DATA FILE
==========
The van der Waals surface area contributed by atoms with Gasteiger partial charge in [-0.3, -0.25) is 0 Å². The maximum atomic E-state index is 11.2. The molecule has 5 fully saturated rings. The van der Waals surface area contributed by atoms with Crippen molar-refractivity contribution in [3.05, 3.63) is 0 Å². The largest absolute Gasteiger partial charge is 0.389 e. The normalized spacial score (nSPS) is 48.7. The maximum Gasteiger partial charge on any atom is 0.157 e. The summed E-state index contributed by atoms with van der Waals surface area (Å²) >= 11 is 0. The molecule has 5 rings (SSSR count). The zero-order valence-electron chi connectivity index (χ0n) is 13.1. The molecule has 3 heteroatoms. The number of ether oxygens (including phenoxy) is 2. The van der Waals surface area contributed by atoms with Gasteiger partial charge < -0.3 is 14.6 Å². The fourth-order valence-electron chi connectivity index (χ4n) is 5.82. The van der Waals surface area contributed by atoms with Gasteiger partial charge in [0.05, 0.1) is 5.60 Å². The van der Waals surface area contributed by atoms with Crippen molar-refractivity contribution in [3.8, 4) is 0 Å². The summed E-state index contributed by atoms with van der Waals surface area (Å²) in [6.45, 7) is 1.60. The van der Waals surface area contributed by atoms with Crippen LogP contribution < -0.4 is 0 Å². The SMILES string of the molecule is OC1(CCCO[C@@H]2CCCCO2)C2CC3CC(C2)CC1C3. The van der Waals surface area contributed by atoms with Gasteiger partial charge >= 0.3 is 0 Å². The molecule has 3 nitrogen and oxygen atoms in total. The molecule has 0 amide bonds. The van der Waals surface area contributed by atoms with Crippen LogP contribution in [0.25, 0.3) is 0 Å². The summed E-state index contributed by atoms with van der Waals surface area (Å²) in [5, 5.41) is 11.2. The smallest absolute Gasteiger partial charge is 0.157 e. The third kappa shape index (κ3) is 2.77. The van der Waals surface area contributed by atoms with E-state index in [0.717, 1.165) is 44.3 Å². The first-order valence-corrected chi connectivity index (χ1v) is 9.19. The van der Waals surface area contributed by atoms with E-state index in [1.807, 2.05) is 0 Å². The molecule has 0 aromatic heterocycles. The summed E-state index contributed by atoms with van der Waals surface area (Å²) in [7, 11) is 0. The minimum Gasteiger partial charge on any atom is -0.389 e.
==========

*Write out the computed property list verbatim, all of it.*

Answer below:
The van der Waals surface area contributed by atoms with Gasteiger partial charge in [-0.3, -0.25) is 0 Å². The maximum atomic E-state index is 11.2. The molecule has 5 fully saturated rings. The van der Waals surface area contributed by atoms with Crippen molar-refractivity contribution in [3.05, 3.63) is 0 Å². The largest absolute Gasteiger partial charge is 0.389 e. The normalized spacial score (nSPS) is 48.7. The maximum Gasteiger partial charge on any atom is 0.157 e. The summed E-state index contributed by atoms with van der Waals surface area (Å²) >= 11 is 0. The molecule has 5 rings (SSSR count). The zero-order valence-electron chi connectivity index (χ0n) is 13.1. The molecule has 3 heteroatoms. The number of ether oxygens (including phenoxy) is 2. The van der Waals surface area contributed by atoms with Gasteiger partial charge < -0.3 is 14.6 Å². The fourth-order valence-electron chi connectivity index (χ4n) is 5.82. The van der Waals surface area contributed by atoms with Gasteiger partial charge in [0.05, 0.1) is 5.60 Å². The van der Waals surface area contributed by atoms with Crippen molar-refractivity contribution in [3.8, 4) is 0 Å². The summed E-state index contributed by atoms with van der Waals surface area (Å²) in [6.45, 7) is 1.60. The van der Waals surface area contributed by atoms with Crippen LogP contribution < -0.4 is 0 Å². The SMILES string of the molecule is OC1(CCCO[C@@H]2CCCCO2)C2CC3CC(C2)CC1C3. The van der Waals surface area contributed by atoms with Gasteiger partial charge >= 0.3 is 0 Å². The molecule has 3 nitrogen and oxygen atoms in total. The molecule has 0 amide bonds. The van der Waals surface area contributed by atoms with Crippen LogP contribution in [0.25, 0.3) is 0 Å². The summed E-state index contributed by atoms with van der Waals surface area (Å²) in [5, 5.41) is 11.2. The smallest absolute Gasteiger partial charge is 0.157 e. The third kappa shape index (κ3) is 2.77. The van der Waals surface area contributed by atoms with E-state index in [0.717, 1.165) is 44.3 Å². The first-order valence-corrected chi connectivity index (χ1v) is 9.19. The van der Waals surface area contributed by atoms with E-state index in [1.807, 2.05) is 0 Å². The molecule has 0 aromatic heterocycles. The summed E-state index contributed by atoms with van der Waals surface area (Å²) in [7, 11) is 0. The minimum Gasteiger partial charge on any atom is -0.389 e.